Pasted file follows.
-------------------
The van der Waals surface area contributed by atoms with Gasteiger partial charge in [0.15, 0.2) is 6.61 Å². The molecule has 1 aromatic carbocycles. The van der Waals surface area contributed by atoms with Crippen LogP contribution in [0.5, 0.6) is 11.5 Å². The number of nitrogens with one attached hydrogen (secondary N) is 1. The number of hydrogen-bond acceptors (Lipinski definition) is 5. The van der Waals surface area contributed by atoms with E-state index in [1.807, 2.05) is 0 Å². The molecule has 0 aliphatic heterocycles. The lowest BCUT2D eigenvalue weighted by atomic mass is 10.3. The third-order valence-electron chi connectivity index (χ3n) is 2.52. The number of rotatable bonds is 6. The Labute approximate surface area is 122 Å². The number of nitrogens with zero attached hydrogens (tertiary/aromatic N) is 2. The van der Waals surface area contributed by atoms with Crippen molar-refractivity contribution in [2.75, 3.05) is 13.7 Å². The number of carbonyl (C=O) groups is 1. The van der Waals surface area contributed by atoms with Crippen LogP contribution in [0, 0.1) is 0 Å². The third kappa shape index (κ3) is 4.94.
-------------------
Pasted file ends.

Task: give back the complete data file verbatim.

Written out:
The van der Waals surface area contributed by atoms with Gasteiger partial charge in [0.15, 0.2) is 6.61 Å². The molecule has 1 aromatic carbocycles. The van der Waals surface area contributed by atoms with Crippen LogP contribution in [0.5, 0.6) is 11.5 Å². The number of nitrogens with one attached hydrogen (secondary N) is 1. The number of hydrogen-bond acceptors (Lipinski definition) is 5. The van der Waals surface area contributed by atoms with E-state index in [1.807, 2.05) is 0 Å². The molecule has 0 aliphatic heterocycles. The lowest BCUT2D eigenvalue weighted by atomic mass is 10.3. The third-order valence-electron chi connectivity index (χ3n) is 2.52. The number of rotatable bonds is 6. The Labute approximate surface area is 122 Å². The number of nitrogens with zero attached hydrogens (tertiary/aromatic N) is 2. The van der Waals surface area contributed by atoms with Crippen molar-refractivity contribution in [2.75, 3.05) is 13.7 Å². The number of carbonyl (C=O) groups is 1. The van der Waals surface area contributed by atoms with Crippen LogP contribution in [0, 0.1) is 0 Å². The third kappa shape index (κ3) is 4.94.